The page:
By Ali Syed
Digital world is continuously churning vast amount of data which is getting ever vaster ever more rapidly. Some analysts are saying that we are producing more than 200 exabytes of data each year. We’ve heard this so many times that managed well, this (big) data can be used to unlock new sources of economic value, provide fresh insights into science, hold governments to account, spot business trends, prevent diseases, combat crime and so on.
Over the past decade (noughties), we have witnessed the benefits of data from personalized movie recommendations to smarter drug discovery – the list goes on and on. Joe Hellerstein, a computer scientist from University of California in Berkeley, called it “the industrial revolution of data”. The effect are being felt everywhere, from business to science, from government to the society
“You are thus right to note that one of the impetuses is that social as well as cultural, economic and political consequences are not being attended to as the focus is primarily on analytic and storage issues.” Evelyn Ruppert, Editor Big Data and Society
At the same time this data deluge is resulting in deep social, political and economic consequences. What we are seeing is the ability to built economies form around the data and that to me is the big change at a societal and even macroeconomic level. Data has become the new raw material: an economic input almost on a par with capital and labour.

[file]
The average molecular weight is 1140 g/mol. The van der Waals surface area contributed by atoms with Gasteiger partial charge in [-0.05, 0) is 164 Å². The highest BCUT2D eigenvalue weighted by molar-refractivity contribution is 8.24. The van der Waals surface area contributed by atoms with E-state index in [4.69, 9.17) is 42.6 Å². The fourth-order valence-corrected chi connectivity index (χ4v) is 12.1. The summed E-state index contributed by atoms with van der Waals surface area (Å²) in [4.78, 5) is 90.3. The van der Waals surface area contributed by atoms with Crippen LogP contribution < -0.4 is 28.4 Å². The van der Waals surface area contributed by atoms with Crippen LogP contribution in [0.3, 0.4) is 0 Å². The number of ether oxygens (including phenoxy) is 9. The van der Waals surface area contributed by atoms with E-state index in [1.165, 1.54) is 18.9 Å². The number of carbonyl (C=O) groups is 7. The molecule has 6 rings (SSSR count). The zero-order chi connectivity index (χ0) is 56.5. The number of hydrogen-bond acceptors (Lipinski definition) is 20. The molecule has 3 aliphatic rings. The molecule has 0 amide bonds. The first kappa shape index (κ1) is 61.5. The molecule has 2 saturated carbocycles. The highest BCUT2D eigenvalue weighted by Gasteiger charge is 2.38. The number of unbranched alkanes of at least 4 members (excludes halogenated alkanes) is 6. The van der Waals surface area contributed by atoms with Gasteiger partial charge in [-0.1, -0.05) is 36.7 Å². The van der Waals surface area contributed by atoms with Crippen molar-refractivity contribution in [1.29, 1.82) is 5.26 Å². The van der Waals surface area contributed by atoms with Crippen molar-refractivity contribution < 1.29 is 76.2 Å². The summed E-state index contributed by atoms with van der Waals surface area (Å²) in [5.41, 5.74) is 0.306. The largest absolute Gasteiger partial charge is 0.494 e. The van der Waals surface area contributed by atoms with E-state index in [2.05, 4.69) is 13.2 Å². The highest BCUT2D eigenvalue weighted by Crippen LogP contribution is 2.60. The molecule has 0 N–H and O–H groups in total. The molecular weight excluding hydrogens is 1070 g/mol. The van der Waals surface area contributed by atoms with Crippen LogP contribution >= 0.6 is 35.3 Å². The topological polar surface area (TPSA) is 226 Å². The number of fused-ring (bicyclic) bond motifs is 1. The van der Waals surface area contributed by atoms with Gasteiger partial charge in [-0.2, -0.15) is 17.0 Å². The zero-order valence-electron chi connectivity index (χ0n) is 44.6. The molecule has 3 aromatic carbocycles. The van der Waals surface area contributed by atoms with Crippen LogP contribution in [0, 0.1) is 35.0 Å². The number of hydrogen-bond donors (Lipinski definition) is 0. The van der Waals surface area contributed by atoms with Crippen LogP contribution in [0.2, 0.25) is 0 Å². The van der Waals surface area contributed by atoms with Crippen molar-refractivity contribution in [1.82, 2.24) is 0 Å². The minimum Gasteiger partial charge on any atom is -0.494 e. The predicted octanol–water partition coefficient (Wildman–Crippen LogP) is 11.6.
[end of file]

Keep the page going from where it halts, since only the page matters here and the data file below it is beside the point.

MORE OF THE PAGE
Organizations need data from multiple systems to make decisions. Need data in easy to understand, consistent format to enable fast understanding and reaction. They are now trying to capture every click because storage is cheap. Customer base is harder to define and constantly changing. While all this is happening expectation is to have the ability to answer questions quickly. Everyone is saying “Reports” don’t satisfy the need any more.
The global economy has entered in the age of volatility and uncertainty; a faster pace economic environment that shifts gears suddenly and unexpectedly. Product life cycles are shorter and time to market is shorter. Instant gratification society, society which expects quick answers and more flexibility more than ever. Consequently, the world of business is always in the midst of a shift, required to deal with the changing economic and social realities.
The combination of dealing with the complexities of the volatile digital world, data deluge, and the pressing need to stay competitive and relevant has sharpened focus on using data science within organisations. At organisations in every industry, in every part of the world, business leaders wonder whether they are getting true value from the monolithic amounts of data they already have within and outside their organisations. New technologies, sensors and devices are collecting more data than ever before, yet many organisations are still looking for better ways to obtain value from their data.